Facebook Twitter LinkedIn Google+


The Nature of Value

Originally published: 04.01.18 by Roger McCoy


The Nature of Value

Understand the difference between value and price — and its impact on the sales experience

 

Customer value is commonly discussed, universally seen as important, yet is difficult to define. Value is comprised of two key elements, the benefit the item or service brings to the consumer, and the cost of acquiring and using the item.

Value and price are not the same thing. Value is the benefit the product or service brings at a cost. Benefit and Cost are components of value. A critical factor is that benefit level is unique for each consumer. Their situation determines how highly they benefit.

Benefit vs. Cost

The relationship between benefit and cost determines the value to the customer. The relationship isn’t only linear since customers spend more than cash. They may also consider time, effort, convenience and energy in the value equation.

The “benefits” might include: quality, ownership advantages, brand, experience, knowledge and image.

The darkened area in the graphic above represents the intersection of the customer’s needs, the marketplace offerings and your offering. A key component in this process is communicating with the customer and listening actively to identify their needs. Your goal is to solve their problem, interest or need. You must be viewed as


experts in their areas. You’re successful when you can use your product in the solution.

Another way of viewing value is it’s “the perception of what a product or service is worth to a customer versus the possible alternative.” It’s composed of unique “pieces” having meaning to the potential consumer. These are not necessarily readily identified by the seller.

Three Bain & Company consultants (Almquist, Senior and Block) have constructed a value pyramid, like Maslow’s Hierarchy, identifying and prioritizing the 30 values consumers use when considering their purchases. The researchers determined that companies that performed well on multiple value elements have more loyal customers and grow faster.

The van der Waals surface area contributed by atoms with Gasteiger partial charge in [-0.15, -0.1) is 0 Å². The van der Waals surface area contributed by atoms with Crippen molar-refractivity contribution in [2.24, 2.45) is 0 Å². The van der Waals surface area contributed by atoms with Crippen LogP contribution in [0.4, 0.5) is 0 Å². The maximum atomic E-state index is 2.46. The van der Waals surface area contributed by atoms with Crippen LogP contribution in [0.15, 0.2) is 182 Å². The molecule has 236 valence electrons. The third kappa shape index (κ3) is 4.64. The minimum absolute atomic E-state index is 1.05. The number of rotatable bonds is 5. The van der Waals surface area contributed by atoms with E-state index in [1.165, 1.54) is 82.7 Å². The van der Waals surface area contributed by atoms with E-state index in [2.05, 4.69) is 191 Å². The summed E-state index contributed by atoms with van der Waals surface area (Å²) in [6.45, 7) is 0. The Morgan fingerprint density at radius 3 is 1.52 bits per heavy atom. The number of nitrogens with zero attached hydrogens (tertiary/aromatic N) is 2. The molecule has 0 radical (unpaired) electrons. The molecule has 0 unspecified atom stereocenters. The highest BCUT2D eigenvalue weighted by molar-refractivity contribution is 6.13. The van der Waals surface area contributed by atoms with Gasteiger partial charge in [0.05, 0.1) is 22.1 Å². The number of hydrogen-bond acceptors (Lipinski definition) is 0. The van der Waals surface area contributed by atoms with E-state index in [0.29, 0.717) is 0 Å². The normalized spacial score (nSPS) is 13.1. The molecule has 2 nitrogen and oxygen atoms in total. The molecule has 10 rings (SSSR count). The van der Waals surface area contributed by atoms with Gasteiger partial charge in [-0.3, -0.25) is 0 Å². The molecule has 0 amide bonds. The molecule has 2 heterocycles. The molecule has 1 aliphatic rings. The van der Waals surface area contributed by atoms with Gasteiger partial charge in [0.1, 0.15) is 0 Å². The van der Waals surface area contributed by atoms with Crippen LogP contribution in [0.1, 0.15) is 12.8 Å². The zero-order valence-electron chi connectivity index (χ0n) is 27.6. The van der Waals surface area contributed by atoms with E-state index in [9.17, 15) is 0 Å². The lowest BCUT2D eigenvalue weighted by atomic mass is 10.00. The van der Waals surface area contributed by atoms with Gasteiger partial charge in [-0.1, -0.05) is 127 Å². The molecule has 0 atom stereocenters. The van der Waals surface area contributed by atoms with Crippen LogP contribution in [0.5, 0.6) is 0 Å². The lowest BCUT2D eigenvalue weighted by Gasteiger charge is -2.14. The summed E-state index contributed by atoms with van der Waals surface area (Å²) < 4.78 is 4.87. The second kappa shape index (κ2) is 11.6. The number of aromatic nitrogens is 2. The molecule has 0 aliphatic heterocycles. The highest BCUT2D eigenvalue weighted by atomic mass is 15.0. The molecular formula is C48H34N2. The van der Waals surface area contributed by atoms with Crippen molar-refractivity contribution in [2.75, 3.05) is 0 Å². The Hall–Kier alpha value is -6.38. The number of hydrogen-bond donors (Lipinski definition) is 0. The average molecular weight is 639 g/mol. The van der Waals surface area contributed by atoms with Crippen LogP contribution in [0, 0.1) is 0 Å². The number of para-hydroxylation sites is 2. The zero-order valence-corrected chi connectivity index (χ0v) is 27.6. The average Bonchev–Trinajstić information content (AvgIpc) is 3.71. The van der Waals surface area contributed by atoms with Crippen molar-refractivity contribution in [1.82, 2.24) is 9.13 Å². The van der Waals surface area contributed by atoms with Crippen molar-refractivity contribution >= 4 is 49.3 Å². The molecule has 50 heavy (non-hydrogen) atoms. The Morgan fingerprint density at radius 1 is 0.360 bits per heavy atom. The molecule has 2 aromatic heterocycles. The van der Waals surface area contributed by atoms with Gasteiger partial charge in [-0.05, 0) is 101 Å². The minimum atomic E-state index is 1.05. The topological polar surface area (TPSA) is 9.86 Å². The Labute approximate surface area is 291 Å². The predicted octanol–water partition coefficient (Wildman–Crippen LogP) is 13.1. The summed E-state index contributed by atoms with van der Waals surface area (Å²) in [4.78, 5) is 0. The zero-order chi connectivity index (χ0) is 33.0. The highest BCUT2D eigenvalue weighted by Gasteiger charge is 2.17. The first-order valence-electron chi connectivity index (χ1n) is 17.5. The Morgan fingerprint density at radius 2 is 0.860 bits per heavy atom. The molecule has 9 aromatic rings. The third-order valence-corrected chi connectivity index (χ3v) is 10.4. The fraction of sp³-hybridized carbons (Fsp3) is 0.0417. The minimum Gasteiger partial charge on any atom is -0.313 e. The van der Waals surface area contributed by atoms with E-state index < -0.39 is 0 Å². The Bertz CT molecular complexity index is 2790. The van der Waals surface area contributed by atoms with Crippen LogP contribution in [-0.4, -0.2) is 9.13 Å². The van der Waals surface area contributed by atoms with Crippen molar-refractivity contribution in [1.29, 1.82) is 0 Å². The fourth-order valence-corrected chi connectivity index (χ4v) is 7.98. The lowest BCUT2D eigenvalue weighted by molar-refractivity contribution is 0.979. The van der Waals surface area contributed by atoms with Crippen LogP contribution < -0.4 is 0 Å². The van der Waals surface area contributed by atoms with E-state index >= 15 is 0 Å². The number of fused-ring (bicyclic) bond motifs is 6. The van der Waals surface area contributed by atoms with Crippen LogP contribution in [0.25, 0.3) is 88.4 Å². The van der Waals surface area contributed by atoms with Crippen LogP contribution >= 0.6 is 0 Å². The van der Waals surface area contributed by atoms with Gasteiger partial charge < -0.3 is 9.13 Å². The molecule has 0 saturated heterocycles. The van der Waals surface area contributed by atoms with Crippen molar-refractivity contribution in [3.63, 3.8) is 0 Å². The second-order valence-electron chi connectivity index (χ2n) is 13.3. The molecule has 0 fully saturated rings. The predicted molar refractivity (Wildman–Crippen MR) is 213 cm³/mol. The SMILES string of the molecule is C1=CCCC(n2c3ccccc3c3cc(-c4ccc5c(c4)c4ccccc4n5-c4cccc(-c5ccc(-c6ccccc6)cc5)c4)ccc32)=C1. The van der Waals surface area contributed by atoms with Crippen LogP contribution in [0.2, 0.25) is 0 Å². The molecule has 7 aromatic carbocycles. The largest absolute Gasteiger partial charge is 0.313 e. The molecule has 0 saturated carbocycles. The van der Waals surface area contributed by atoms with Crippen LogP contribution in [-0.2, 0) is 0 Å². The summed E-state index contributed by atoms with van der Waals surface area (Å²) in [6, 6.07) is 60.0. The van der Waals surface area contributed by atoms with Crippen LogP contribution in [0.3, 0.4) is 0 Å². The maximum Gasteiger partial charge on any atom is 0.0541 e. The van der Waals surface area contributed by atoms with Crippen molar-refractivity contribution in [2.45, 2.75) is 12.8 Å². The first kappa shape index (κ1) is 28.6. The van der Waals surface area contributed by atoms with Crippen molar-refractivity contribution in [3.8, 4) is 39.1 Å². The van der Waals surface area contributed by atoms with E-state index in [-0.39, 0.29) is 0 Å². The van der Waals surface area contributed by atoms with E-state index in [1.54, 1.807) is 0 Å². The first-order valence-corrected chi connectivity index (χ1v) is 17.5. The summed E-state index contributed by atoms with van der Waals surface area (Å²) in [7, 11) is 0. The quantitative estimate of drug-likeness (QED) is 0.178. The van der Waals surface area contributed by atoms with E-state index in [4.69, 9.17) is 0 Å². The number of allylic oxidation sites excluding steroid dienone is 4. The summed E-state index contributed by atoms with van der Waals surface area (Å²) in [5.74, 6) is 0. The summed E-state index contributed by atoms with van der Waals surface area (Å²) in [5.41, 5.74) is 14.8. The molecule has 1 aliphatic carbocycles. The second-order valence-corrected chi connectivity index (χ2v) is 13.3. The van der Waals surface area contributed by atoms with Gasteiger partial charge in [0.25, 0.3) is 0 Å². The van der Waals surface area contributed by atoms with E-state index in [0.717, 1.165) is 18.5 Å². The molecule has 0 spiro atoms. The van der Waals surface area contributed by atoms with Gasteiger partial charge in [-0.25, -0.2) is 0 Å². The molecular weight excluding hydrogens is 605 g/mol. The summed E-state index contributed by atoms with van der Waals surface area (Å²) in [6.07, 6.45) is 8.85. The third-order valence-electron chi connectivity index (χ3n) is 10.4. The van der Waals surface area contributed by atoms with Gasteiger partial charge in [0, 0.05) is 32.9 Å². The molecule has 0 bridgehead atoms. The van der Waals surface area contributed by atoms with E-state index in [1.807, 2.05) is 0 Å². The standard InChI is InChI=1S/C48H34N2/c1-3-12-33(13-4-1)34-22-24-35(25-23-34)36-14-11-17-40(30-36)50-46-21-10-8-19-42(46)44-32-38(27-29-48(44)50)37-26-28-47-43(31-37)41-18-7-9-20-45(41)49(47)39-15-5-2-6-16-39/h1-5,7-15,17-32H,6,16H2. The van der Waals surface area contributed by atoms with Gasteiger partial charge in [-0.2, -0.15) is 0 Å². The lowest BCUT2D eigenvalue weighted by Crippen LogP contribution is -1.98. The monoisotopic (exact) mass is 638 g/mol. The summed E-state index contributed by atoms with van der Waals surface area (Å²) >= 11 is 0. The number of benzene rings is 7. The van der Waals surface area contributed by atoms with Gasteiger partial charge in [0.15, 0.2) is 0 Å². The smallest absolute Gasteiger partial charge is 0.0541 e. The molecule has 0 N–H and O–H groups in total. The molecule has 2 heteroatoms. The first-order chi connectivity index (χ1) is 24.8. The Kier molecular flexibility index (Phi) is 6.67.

Also, digital retailers can explain their explosive success to their use of multiple elements. The research also analyzed these 30 value elements by industry and identified those elements most important for success within each industry. Most interestingly, Quality was the highest-level element in each industry.

Underlying this value hierarchy are three hypotheses:

  1. Companies that performed well on multiple elements of value would have more loyal customers.
  2. Similarly, those multiple element companies would grow at a faster rate.
  3. The astonishing market expansion of digital retailers could be explained, in part, by their multiple elements success.

Each of these hypotheses were confirmed empirically. In each case, a company’s satisfaction of multiple value elements led to their success.

They found that some value elements matter more than others. Perceived quality affects customer advocacy more than any other element. They determined which elements influence customer loyalty to a greater extent by type of business. They found that no other elements can make up for a significant shortfall on quality.

The Various Value Equations

Many researchers have attempted to quantify value by creating value equations. Despite the complexity of some, they can be grouped into one of two types. The equations are: “Value = Benefit – Cost” and “Value = Benefit / Cost.”

Note that each includes the same components. Put simply, Value increases as Benefits increase or Costs decrease, and conversely. One model expands “benefits” in detail and offers methods for increasing value perception in a variety of sophisticated ways.